The relationship between pediatrician availability and emergency department (ED) attendance is uncertain. We determined whether children in counties with more pediatricians had fewer ED visits.
We conducted a cross-sectional study of all ED visits among children younger than 18 years from 6 states. We obtained ED visit incidences by county and assessed the relationship to pediatrician density (pediatricians per 1000 children). Possible confounders included state, presence of an urgent care facility in the county, urban-rural status, and quartile of county-level characteristics: English-speaking, Internet access, White race, socioeconomic status, and public insurance. We estimated county-level changes in incidence by pediatrician density adjusting for state and separately for all possible confounders.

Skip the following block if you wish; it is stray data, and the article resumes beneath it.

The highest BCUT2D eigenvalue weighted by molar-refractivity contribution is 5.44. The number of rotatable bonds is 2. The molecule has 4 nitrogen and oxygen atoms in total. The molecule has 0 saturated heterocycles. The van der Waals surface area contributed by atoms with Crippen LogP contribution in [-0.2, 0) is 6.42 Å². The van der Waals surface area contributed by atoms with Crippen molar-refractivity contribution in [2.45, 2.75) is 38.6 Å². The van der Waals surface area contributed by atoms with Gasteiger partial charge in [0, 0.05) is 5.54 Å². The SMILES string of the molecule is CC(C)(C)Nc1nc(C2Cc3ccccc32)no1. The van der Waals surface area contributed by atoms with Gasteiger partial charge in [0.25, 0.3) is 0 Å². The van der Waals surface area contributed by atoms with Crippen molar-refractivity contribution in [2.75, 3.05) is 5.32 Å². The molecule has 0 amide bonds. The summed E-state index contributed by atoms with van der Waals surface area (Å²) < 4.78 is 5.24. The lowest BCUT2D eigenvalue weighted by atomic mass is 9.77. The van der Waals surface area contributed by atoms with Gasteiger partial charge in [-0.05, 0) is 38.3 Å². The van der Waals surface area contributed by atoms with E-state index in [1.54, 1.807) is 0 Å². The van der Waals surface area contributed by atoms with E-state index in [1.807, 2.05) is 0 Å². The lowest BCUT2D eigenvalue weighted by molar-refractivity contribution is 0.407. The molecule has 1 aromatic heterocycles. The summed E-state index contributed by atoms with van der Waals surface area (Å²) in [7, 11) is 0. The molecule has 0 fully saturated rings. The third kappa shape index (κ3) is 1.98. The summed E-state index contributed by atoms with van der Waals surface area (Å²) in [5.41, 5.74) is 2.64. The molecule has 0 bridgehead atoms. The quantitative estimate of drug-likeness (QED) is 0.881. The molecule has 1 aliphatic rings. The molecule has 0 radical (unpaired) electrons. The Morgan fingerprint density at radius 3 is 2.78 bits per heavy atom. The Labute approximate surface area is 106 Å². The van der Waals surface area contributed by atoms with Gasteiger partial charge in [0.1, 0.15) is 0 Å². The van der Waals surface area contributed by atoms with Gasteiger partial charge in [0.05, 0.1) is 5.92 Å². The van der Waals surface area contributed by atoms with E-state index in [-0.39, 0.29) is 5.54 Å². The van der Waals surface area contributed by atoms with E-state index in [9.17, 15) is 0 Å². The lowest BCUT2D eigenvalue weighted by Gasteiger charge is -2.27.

Each additional pediatrician per 1000 children was associated with a 13.7% (95% confidence interval, −19.6% to −7.5%) decrease in ED visits in the state-adjusted model. In the full model, there was no association (−1.4%, 95% confidence interval, −7.2% to 4.8%). The presence of an urgent care, higher socioeconomic status score, urban status, and higher proportions of White race and nonpublic insurance were each associated with decreased ED visit rates.
Pediatrician density is not associated with decreased ED visits after adjusting for other county demographic factors. Increasing an area's availability of pediatricians may not affect ED attendance.